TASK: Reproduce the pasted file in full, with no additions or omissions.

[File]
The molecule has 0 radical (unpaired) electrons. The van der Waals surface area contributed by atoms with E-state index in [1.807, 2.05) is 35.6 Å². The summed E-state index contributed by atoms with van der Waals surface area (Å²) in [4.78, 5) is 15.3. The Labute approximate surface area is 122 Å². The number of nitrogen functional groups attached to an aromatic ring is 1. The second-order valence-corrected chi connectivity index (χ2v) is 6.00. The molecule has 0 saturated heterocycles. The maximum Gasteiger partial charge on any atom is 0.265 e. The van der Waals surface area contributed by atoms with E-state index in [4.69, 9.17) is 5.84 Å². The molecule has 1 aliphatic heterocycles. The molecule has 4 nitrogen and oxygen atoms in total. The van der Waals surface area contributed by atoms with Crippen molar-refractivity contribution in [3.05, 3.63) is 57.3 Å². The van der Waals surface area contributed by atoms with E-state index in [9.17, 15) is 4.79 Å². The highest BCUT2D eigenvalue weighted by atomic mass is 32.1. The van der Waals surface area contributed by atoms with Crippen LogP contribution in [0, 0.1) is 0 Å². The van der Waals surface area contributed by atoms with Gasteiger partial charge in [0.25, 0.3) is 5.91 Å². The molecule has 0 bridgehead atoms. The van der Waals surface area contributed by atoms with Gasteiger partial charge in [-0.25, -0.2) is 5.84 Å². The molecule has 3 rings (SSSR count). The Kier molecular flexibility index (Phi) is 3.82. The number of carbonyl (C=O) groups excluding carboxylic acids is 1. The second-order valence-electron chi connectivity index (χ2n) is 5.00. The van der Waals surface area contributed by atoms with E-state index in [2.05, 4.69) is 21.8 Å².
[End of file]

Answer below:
The molecule has 0 radical (unpaired) electrons. The van der Waals surface area contributed by atoms with E-state index in [1.807, 2.05) is 35.6 Å². The summed E-state index contributed by atoms with van der Waals surface area (Å²) in [4.78, 5) is 15.3. The Labute approximate surface area is 122 Å². The number of nitrogen functional groups attached to an aromatic ring is 1. The second-order valence-corrected chi connectivity index (χ2v) is 6.00. The molecule has 0 saturated heterocycles. The maximum Gasteiger partial charge on any atom is 0.265 e. The van der Waals surface area contributed by atoms with E-state index in [4.69, 9.17) is 5.84 Å². The molecule has 1 aliphatic heterocycles. The molecule has 4 nitrogen and oxygen atoms in total. The van der Waals surface area contributed by atoms with Crippen molar-refractivity contribution in [3.05, 3.63) is 57.3 Å². The van der Waals surface area contributed by atoms with E-state index in [9.17, 15) is 4.79 Å². The highest BCUT2D eigenvalue weighted by atomic mass is 32.1. The van der Waals surface area contributed by atoms with Crippen LogP contribution in [0, 0.1) is 0 Å². The van der Waals surface area contributed by atoms with Gasteiger partial charge in [0.25, 0.3) is 5.91 Å². The molecule has 0 bridgehead atoms. The van der Waals surface area contributed by atoms with Gasteiger partial charge in [-0.25, -0.2) is 5.84 Å². The molecule has 3 rings (SSSR count). The Kier molecular flexibility index (Phi) is 3.82. The number of carbonyl (C=O) groups excluding carboxylic acids is 1. The second-order valence-electron chi connectivity index (χ2n) is 5.00. The van der Waals surface area contributed by atoms with E-state index in [2.05, 4.69) is 21.8 Å².